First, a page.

Your GDPR compliance can depend on defending your EU customers’ personal data against ransomware. This Tale of Two Companies infographic explains why.

The true cost of ransomware is more than you think

Ransomware is no longer breaking news for consumers and companies. Large-scale infections like WannaCry and NotPetya were widely covered in the news last year.

Similarly, the damage caused by ransomware should no longer be a surprise either, with totals growing at an alarming speed. In 2015 ransomware damages totaled around $300 million, but it topped $5 billion last year and is expected to reach $11.5 billion by the end of next year.

We take a look at what the true cost of ransomware is.

World Backup Day 2018 - Survey Results

As the end of March approaches, it means World Backup Day is near – the annual reminder that if we don’t want to look the fool after data loss, we need to create secure backups.

Acronis conducts a global consumer survey each year leading up to the World Backup Day celebration, to gauge the attitudes, habits and knowledge of the general public. The findings were both eye-opening and contradictory.

Atlanta ransomware attack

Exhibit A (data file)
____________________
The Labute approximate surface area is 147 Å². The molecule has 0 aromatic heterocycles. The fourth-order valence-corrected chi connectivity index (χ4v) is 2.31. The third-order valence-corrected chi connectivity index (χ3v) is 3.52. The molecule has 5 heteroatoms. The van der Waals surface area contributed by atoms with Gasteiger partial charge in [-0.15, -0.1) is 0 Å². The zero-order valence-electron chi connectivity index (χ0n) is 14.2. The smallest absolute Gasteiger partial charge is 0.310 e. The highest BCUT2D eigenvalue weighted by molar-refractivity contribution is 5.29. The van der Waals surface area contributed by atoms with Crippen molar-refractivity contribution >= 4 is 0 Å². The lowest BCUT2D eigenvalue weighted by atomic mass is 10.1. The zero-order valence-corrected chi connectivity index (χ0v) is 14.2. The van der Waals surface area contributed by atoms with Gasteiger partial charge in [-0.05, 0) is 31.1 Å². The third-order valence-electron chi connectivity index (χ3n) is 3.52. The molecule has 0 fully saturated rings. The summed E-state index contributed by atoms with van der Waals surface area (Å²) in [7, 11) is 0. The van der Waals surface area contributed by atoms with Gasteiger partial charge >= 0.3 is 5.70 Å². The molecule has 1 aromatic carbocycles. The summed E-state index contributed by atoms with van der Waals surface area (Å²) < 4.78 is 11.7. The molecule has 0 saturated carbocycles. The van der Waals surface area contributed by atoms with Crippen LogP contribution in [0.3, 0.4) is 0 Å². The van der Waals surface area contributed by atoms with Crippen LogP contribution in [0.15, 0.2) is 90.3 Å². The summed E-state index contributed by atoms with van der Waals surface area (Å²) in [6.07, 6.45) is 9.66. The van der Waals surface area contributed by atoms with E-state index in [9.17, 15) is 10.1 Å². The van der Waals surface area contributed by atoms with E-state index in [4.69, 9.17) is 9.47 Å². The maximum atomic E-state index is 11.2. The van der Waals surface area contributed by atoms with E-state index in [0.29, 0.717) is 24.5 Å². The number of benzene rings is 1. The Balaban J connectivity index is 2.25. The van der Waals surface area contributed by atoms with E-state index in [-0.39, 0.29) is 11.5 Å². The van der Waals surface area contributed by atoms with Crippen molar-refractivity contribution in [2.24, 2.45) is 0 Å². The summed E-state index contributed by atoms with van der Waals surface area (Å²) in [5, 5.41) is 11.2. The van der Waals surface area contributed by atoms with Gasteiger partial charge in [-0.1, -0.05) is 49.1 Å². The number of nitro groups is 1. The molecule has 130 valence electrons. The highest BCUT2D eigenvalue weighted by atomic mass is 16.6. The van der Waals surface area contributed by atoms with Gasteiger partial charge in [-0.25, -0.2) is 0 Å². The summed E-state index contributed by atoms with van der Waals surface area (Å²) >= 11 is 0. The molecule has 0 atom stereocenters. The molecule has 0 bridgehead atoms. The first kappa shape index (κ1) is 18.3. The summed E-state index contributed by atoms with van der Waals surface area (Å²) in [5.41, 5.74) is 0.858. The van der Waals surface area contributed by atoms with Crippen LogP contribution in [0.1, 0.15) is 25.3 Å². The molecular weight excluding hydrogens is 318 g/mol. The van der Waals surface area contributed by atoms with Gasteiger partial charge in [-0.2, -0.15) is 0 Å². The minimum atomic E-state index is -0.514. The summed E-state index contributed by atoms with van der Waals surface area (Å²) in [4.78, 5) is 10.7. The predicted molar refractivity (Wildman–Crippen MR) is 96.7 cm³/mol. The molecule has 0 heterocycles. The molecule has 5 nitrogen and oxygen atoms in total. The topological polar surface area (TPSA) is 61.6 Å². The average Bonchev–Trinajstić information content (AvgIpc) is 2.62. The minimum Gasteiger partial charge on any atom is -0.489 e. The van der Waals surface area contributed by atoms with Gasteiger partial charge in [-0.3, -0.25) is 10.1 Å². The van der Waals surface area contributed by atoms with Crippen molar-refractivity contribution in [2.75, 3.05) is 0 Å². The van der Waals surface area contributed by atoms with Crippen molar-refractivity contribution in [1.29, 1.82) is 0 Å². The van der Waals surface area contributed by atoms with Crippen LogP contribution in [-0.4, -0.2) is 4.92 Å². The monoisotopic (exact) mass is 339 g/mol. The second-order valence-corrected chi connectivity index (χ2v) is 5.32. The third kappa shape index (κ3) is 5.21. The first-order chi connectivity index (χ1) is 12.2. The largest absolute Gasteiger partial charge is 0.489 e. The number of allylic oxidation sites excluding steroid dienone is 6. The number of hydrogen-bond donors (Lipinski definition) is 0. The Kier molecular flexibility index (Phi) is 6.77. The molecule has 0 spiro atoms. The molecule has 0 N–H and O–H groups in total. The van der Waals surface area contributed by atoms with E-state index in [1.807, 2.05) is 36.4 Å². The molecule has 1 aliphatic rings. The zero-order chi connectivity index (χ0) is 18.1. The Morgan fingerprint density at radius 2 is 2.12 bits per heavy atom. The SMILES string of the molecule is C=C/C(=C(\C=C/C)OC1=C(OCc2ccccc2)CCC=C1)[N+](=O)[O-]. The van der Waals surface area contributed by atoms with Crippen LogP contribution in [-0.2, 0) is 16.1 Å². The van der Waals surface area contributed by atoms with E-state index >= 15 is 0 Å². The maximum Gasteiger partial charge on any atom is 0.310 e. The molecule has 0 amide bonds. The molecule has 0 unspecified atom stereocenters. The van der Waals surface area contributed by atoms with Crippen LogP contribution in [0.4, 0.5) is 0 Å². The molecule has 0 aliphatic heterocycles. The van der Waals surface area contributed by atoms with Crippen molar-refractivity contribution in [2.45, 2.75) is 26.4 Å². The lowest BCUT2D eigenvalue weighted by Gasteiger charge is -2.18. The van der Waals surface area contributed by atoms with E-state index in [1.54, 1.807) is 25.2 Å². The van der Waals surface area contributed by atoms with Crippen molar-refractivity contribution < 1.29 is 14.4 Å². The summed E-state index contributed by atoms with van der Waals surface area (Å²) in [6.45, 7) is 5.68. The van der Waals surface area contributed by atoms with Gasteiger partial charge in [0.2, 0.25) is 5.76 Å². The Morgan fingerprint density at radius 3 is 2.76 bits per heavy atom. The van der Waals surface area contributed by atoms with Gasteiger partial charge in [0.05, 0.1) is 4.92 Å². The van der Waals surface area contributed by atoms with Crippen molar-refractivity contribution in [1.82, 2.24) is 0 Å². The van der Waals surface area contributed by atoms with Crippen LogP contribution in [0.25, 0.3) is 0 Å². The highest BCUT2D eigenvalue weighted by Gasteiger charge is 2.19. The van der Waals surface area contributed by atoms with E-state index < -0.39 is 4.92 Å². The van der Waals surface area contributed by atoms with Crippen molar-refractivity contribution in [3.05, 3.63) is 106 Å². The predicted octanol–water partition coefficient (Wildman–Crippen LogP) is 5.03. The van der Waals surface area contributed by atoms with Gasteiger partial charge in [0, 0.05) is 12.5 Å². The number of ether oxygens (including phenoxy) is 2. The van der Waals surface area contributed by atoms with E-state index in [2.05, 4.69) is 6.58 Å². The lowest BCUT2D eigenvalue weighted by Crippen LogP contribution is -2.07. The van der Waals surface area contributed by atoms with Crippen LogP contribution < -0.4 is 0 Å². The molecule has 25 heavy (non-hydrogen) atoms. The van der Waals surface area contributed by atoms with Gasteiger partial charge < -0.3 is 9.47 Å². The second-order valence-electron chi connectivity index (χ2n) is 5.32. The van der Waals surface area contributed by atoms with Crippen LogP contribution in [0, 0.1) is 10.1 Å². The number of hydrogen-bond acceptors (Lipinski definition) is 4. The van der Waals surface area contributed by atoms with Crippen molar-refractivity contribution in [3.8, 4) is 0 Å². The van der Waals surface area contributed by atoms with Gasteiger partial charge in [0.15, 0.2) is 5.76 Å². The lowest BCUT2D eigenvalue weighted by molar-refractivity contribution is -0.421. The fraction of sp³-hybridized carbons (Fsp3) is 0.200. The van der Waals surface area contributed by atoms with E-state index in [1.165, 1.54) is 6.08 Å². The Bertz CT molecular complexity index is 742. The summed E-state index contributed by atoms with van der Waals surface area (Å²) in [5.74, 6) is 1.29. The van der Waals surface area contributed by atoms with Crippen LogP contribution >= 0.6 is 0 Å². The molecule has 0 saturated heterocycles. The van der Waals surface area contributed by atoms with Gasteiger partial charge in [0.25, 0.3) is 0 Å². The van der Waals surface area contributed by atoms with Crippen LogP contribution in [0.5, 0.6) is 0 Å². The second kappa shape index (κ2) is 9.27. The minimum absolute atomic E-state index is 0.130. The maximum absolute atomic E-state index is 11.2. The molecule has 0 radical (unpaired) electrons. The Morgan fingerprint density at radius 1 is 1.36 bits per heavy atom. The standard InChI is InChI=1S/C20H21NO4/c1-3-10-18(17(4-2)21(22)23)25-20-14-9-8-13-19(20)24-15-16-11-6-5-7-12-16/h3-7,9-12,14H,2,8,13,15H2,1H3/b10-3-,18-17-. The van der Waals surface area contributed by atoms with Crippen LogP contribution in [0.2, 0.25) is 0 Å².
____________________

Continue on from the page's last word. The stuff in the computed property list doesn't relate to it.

Late Thursday, Atlanta, Georgia was hit by a ransomware attack that ended up infecting multiple applications and devices, crippling the city’s municipal computer system. As city employees arrived at work on Friday, they were each handed a flyer telling them not to turn on their computer until the IT department had cleared their systems.

In the meantime, cybercriminals were demanding $51,000 in bitcoin to return access to the ATL.

The Atlanta attack is just the latest high-profile ransomware attack that should prompt everyone to review their data protection strategy – because given how fast the threat from ransomware is evolving, old defenses are proving less effective against the new threats.

Get Ready to Protect Your Business

As a global leader in hybrid cloud data protection and storage, Acronis is always developing or enhancing solutions designed to solve the challenges that businesses face, both today and in the future. So we asked IT Central Station to conduct a survey of North American businesses as a pulse-check on the attitudes and practices of IT professionals, system engineers, project managers and business owners regarding the backup services they require.

Black Ruby: Combining Ransomware and Coin Miner Malware

Black Ruby Ransomware and Coin Miner

In the midst of all the news and hype surrounding cryptocurrency, we’ve seen several coin miner malware programs popping into the wild, infecting a number of computers on the internet. There’s been an upsurge in coin miner malware that victimizes individual PCs and businesses using the same techniques and exploits that were previously attributed to distributed ransomware. With all this happening, the cybersecurity industry started speculating that there is a shift from ransomware to coin miners as the preferred choice of payload for cybercriminals.

Interestingly, we found a new ransomware called Black Ruby that adds coin mining as a module on top of its ransomware capabilities.